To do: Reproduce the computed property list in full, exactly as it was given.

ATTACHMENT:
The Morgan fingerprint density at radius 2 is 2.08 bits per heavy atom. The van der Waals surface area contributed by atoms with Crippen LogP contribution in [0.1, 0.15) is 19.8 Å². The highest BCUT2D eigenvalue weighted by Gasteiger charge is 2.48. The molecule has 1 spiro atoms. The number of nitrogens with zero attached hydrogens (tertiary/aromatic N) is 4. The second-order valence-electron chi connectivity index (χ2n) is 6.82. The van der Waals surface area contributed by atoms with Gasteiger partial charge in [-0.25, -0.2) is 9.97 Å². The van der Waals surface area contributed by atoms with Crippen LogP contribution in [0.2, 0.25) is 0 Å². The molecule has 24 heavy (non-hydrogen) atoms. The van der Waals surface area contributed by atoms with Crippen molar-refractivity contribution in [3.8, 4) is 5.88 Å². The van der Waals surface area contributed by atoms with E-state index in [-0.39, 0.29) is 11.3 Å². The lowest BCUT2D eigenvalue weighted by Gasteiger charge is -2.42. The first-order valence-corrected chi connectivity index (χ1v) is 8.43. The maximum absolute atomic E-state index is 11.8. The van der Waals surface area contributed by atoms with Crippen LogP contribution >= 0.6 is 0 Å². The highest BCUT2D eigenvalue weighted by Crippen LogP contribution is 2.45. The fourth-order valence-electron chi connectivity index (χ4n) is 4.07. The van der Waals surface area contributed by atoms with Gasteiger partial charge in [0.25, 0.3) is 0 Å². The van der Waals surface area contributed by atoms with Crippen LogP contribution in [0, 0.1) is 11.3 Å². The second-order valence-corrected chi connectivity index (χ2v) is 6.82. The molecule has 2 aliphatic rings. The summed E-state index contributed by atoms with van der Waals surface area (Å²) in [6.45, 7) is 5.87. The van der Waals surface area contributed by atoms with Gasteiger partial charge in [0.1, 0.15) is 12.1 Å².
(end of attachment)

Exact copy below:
The Morgan fingerprint density at radius 2 is 2.08 bits per heavy atom. The van der Waals surface area contributed by atoms with Crippen LogP contribution in [0.1, 0.15) is 19.8 Å². The highest BCUT2D eigenvalue weighted by Gasteiger charge is 2.48. The molecule has 1 spiro atoms. The number of nitrogens with zero attached hydrogens (tertiary/aromatic N) is 4. The second-order valence-electron chi connectivity index (χ2n) is 6.82. The van der Waals surface area contributed by atoms with Gasteiger partial charge in [-0.25, -0.2) is 9.97 Å². The van der Waals surface area contributed by atoms with Crippen LogP contribution in [0.2, 0.25) is 0 Å². The molecule has 24 heavy (non-hydrogen) atoms. The van der Waals surface area contributed by atoms with Crippen molar-refractivity contribution in [3.8, 4) is 5.88 Å². The van der Waals surface area contributed by atoms with E-state index in [-0.39, 0.29) is 11.3 Å². The lowest BCUT2D eigenvalue weighted by Gasteiger charge is -2.42. The first-order valence-corrected chi connectivity index (χ1v) is 8.43. The maximum absolute atomic E-state index is 11.8. The van der Waals surface area contributed by atoms with Crippen LogP contribution >= 0.6 is 0 Å². The highest BCUT2D eigenvalue weighted by Crippen LogP contribution is 2.45. The fourth-order valence-electron chi connectivity index (χ4n) is 4.07. The van der Waals surface area contributed by atoms with Gasteiger partial charge in [0.25, 0.3) is 0 Å². The van der Waals surface area contributed by atoms with Crippen LogP contribution in [0, 0.1) is 11.3 Å². The second-order valence-corrected chi connectivity index (χ2v) is 6.82. The molecule has 2 aliphatic rings. The summed E-state index contributed by atoms with van der Waals surface area (Å²) in [6.45, 7) is 5.87. The van der Waals surface area contributed by atoms with Gasteiger partial charge in [0.1, 0.15) is 12.1 Å².